There are some key value pairs that you can set for a target_spawner to get some different effects. They are speed and angle. Speed is the speed that the item will come out of the target_spawner. If speed is not set then the item will be dropped. Angle is the direction that the item will be spawned and if speed is set then it is the direction the item will be thrown.
One of the most common uses of a target_spawner is to spawn gibs and those insane soliders. There are 3 types of gibs. misc_gib_arm, misc_gib_leg, and misc_gib_head. The names are pretty much self explanatory. Another entity that is commonly spawned on a few of the id levels is the misc_insane entity which is an insane solider.
There are many uses for a target_spawner. A trigger on one side of the level will spawn a creature on the other side of the level to surprise the player when he/she returns. You can even spawn health, weapons, and armor. Don't know what the use of that would be but I'm sure there are a few good ideas you guys can come up with.
As you can see target_spawner is a pretty simple entity to use. Just remember that you must have some sort of trigger to set off the target_spawner. Anything can be used...such as a trigger_once, func_timer, trigger_multiple, etc. It all depends on how you plan on using the target_spawner.
To understand the target_spawner more you can download the example map. Anymore questions then please post to the RUST Forums
- The target_speaker entity is another one that will be used VERY often by a map designer and should be known very well. What it does is spawns all those crazy sounds you here in quake2. Like the humming of a generator, breaking of glass, water flowing, ships flying overhead, etc. I will attempt to show you how to use this entity...hopefully.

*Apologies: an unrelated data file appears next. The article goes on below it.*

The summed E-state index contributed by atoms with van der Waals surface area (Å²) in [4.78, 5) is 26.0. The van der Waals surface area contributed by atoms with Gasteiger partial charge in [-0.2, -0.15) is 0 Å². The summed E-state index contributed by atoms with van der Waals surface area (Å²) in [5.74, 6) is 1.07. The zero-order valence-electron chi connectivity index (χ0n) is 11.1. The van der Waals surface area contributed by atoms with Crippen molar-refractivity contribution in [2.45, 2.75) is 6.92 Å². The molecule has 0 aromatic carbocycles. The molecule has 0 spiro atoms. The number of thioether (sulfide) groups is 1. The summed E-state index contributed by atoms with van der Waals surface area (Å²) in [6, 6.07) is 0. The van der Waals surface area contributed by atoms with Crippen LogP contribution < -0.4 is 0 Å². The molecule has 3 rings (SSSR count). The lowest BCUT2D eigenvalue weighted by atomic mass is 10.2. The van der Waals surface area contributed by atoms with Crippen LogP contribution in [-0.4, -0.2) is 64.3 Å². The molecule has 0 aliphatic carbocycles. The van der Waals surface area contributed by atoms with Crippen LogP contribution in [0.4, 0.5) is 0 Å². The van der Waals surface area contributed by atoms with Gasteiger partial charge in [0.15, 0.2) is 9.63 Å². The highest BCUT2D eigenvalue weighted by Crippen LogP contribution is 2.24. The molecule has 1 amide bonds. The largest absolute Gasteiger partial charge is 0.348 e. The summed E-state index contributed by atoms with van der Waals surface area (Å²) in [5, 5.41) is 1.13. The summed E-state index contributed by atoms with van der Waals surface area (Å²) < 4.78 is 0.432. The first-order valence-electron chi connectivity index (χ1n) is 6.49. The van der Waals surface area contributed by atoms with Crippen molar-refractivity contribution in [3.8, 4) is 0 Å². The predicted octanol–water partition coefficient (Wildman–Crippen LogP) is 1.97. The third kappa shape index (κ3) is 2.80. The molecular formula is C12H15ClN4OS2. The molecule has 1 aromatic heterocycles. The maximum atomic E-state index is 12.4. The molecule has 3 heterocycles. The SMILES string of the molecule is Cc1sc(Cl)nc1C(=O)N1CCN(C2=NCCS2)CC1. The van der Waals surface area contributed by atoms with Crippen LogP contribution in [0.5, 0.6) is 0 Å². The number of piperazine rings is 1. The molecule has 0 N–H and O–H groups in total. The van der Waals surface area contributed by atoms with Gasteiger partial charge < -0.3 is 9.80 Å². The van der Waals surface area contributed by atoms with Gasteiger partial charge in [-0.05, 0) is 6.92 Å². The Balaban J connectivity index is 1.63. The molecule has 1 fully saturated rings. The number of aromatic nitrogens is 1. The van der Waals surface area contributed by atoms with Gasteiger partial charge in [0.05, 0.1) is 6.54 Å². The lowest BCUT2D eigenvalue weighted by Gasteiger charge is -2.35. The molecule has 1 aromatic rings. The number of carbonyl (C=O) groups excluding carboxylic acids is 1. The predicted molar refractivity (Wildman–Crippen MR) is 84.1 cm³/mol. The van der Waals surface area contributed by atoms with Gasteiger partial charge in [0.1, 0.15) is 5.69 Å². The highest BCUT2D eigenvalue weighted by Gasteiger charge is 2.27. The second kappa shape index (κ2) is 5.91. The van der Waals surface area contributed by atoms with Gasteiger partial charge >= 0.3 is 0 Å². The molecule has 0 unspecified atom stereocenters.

Creating the target_speaker -
A target_speaker should be placed where you want the sound to originate from. By default a target_speaker will not start on and will have to be triggered by another entity such as a trigger_once, trigger_multiple, func_button, or whatever you want the sound to be triggered by. If you want a window to set off the sound then you would create the func_explosive that would be the breaking window and add a target key and set it to the the target_speaker. There is a way to make the target_speaker to start on that I will explain in the spawnflags section.
Key Value Pairs -
Noise is the name and path of the actual sound that will be played. The trick to it, if you want to call it a trick, is that you must specify the directory path and the name of the sound. Here is a list of all the sounds that you can use and their directory paths. A common thought is that you can only use the sounds in the world/ directory but this is simply not true. You can use ANY sound at ANY time. You will soon find out though that the sounds in the world directory will be used much more often. So for an example if we want the target_speaker to produce a pump sound then we would set noise=world/bigpump.wav.